Another 10 million new cases are diagnosed every year. It’s undoubtedly the most common form.
In the USA alone, almost 6 million people have Alzheimer’s. As baby boomers continue to grow older, researchers believe this number will climb significantly. Adult children need to know about signs that a parent may be fighting with memory impairment. While many symptoms associated with mid-and – late-stage Alzheimer’s are noticeable, others are not.
Less Common Symptoms of Alzheimer’s at a Senior
Most people think of memory issues or possibly a senior getting lost while driving when asked concerning the indicators of Alzheimer’s. While those are classic signs, they aren’t the only ones.
Some symptoms of Alzheimer’s are Simple to overlook or error as something else, including:
Change in mood: If a senior loved one has undergone a marked shift in attitude, discuss it with their doctor. For instance, if your father has always been kind and friendly; however, he is becoming short-tempered or suspicious, there could be something wrong. While he might just be going through a challenging time, it can also be an early indication of Alzheimer’s. diseases.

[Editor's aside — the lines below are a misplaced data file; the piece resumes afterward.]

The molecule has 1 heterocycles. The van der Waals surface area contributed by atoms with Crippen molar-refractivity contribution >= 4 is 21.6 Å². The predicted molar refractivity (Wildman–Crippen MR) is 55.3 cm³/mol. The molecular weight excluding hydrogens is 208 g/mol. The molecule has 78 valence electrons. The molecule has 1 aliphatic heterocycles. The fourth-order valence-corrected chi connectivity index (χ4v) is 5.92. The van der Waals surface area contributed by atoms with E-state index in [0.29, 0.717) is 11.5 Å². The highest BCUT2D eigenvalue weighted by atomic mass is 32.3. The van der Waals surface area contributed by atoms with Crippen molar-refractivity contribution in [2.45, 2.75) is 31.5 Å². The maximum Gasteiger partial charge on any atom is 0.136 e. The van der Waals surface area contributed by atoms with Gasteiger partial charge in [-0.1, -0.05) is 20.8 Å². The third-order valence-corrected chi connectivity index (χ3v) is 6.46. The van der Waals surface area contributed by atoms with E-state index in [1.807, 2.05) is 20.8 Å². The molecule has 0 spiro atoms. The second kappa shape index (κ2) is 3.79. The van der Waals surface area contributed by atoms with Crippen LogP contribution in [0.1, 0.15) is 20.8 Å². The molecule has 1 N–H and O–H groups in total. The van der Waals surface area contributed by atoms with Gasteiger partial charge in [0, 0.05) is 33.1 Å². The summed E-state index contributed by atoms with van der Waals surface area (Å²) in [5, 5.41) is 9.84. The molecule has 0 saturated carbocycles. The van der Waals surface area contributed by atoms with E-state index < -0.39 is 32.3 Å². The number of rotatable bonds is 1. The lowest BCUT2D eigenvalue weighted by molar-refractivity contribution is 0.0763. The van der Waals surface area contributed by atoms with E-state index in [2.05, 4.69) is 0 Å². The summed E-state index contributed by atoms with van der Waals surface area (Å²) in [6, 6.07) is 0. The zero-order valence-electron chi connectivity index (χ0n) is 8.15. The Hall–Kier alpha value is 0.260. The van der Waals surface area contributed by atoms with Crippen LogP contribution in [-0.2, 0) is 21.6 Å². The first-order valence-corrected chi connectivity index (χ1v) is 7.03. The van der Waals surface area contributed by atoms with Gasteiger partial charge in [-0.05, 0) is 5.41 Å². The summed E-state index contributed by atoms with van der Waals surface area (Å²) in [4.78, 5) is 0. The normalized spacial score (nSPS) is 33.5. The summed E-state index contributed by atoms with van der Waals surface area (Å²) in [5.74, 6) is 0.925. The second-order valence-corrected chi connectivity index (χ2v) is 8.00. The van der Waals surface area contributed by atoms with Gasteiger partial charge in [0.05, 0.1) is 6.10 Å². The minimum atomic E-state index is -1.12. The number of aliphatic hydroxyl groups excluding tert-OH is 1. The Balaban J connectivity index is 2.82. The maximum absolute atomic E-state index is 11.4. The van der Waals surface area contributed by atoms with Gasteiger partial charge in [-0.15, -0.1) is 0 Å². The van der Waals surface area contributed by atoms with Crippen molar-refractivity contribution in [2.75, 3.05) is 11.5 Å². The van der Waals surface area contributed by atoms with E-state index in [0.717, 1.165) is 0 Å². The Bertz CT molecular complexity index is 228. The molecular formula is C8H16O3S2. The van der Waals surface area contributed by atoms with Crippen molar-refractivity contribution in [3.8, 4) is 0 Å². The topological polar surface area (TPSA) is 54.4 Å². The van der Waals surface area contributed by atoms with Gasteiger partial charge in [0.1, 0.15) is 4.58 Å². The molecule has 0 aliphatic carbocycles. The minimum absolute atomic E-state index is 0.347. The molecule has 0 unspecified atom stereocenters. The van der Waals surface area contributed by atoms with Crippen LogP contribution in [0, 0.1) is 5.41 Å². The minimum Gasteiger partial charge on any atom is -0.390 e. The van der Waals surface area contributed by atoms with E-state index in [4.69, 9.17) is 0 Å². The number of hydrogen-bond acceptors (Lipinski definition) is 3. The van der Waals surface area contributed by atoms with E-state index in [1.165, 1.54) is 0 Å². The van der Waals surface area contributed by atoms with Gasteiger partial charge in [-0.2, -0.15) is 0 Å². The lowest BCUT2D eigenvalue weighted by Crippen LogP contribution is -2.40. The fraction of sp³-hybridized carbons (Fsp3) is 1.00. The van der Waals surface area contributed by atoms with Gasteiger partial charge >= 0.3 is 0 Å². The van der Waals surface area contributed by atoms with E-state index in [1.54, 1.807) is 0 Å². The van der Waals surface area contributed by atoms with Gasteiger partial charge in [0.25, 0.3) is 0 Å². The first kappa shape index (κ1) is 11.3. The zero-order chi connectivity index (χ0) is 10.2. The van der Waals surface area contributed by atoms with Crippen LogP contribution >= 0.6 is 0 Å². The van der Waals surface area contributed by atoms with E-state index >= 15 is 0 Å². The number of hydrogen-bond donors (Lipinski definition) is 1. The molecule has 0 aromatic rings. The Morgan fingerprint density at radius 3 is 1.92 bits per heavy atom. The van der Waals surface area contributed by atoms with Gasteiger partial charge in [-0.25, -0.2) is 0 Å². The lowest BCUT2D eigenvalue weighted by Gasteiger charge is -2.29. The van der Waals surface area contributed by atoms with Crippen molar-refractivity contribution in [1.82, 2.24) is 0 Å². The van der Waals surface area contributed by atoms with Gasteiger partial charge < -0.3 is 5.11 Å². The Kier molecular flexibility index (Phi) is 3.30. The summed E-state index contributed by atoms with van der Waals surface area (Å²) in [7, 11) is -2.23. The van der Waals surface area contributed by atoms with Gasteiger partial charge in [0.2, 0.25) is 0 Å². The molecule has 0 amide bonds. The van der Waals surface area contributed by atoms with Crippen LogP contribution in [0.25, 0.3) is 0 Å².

Financial mismanagement: Another easily overlooked red flag is an older adult making an error with finances. Because seniors are frequently the target of telemarketing or other scams, relatives do not realize something isn’t right. They think their loved one was the victim of a con. Other financial warning signals include making purchases they can not afford or devoting big sums of money to individuals they do not know well. A senior with dementia may neglect to cover some bills while paying others several times.
Withdrawal from social activities: If an older adult is beginning to recognize something is wrong, they might be scared to admit it. It often results in self-isolation. Seniors may drop from volunteer projects, social clubs and even bypass religious services. They are often embarrassed when they can not hold up their end of a conversation or recall people’s names.
Difficulty writing: Verbal skills aren’t the only communication difficulties an individual with Alzheimer’s or another form of dementia may grow. For some, an early warning sign is a difficulty composing a letter, a grocery list, or even a check. It is frequently linked to short-term memory issues common early in the illness. This personality change is caused by the disease’s physical and psychological challenges, not by a difference in the senior’s feelings about the nearest and dearest.
Protecting the Elderly with Dementia
As one of the nation’s most prominent healthcare services providers for adults with dementia, One is protecting their loved one’s pride and self-esteem because the disease progresses. You can find out more about this by visiting “Helping a Senior with Alzheimer’s Maintain Dignity.”
For queries about memory care or to schedule a tour of a neighborhood near you, please telephone – (769) 926-2596 today!